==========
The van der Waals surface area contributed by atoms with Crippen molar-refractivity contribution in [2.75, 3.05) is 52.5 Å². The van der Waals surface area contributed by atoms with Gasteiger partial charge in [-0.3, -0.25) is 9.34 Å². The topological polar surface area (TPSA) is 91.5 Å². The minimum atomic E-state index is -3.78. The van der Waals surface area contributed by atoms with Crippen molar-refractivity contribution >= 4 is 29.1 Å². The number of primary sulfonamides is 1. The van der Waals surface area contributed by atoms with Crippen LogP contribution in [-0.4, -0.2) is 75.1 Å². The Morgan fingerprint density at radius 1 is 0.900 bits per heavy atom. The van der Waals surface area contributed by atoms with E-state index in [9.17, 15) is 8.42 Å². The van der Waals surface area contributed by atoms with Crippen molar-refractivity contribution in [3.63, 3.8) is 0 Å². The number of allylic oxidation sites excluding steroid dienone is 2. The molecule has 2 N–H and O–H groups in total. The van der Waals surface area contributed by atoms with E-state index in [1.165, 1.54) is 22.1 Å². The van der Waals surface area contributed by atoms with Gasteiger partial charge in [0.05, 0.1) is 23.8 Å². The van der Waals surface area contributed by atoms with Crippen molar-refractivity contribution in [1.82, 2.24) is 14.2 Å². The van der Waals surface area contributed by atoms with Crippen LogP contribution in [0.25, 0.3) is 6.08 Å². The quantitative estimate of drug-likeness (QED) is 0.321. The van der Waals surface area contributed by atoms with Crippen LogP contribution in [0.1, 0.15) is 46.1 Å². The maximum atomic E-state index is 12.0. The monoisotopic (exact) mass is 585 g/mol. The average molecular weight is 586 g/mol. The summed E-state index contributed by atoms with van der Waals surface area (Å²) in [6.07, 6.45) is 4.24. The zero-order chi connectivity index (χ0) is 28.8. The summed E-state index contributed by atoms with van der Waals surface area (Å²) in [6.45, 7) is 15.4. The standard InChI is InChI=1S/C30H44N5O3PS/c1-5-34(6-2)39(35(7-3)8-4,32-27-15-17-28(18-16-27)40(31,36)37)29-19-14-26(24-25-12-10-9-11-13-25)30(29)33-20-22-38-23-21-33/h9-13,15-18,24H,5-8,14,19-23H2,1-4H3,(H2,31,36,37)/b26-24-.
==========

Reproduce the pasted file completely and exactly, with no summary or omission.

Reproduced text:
The van der Waals surface area contributed by atoms with Crippen molar-refractivity contribution in [2.75, 3.05) is 52.5 Å². The van der Waals surface area contributed by atoms with Gasteiger partial charge in [-0.3, -0.25) is 9.34 Å². The topological polar surface area (TPSA) is 91.5 Å². The minimum atomic E-state index is -3.78. The van der Waals surface area contributed by atoms with Crippen molar-refractivity contribution >= 4 is 29.1 Å². The number of primary sulfonamides is 1. The van der Waals surface area contributed by atoms with Crippen LogP contribution in [-0.4, -0.2) is 75.1 Å². The Morgan fingerprint density at radius 1 is 0.900 bits per heavy atom. The van der Waals surface area contributed by atoms with E-state index in [9.17, 15) is 8.42 Å². The van der Waals surface area contributed by atoms with Crippen molar-refractivity contribution in [3.63, 3.8) is 0 Å². The number of allylic oxidation sites excluding steroid dienone is 2. The molecule has 2 N–H and O–H groups in total. The van der Waals surface area contributed by atoms with E-state index in [1.165, 1.54) is 22.1 Å². The van der Waals surface area contributed by atoms with Gasteiger partial charge in [0.05, 0.1) is 23.8 Å². The van der Waals surface area contributed by atoms with Crippen molar-refractivity contribution in [1.82, 2.24) is 14.2 Å². The van der Waals surface area contributed by atoms with Crippen LogP contribution in [0.25, 0.3) is 6.08 Å². The quantitative estimate of drug-likeness (QED) is 0.321. The van der Waals surface area contributed by atoms with Crippen LogP contribution in [0.1, 0.15) is 46.1 Å². The maximum atomic E-state index is 12.0. The monoisotopic (exact) mass is 585 g/mol. The average molecular weight is 586 g/mol. The summed E-state index contributed by atoms with van der Waals surface area (Å²) in [6.07, 6.45) is 4.24. The zero-order chi connectivity index (χ0) is 28.8. The summed E-state index contributed by atoms with van der Waals surface area (Å²) in [6.45, 7) is 15.4. The standard InChI is InChI=1S/C30H44N5O3PS/c1-5-34(6-2)39(35(7-3)8-4,32-27-15-17-28(18-16-27)40(31,36)37)29-19-14-26(24-25-12-10-9-11-13-25)30(29)33-20-22-38-23-21-33/h9-13,15-18,24H,5-8,14,19-23H2,1-4H3,(H2,31,36,37)/b26-24-.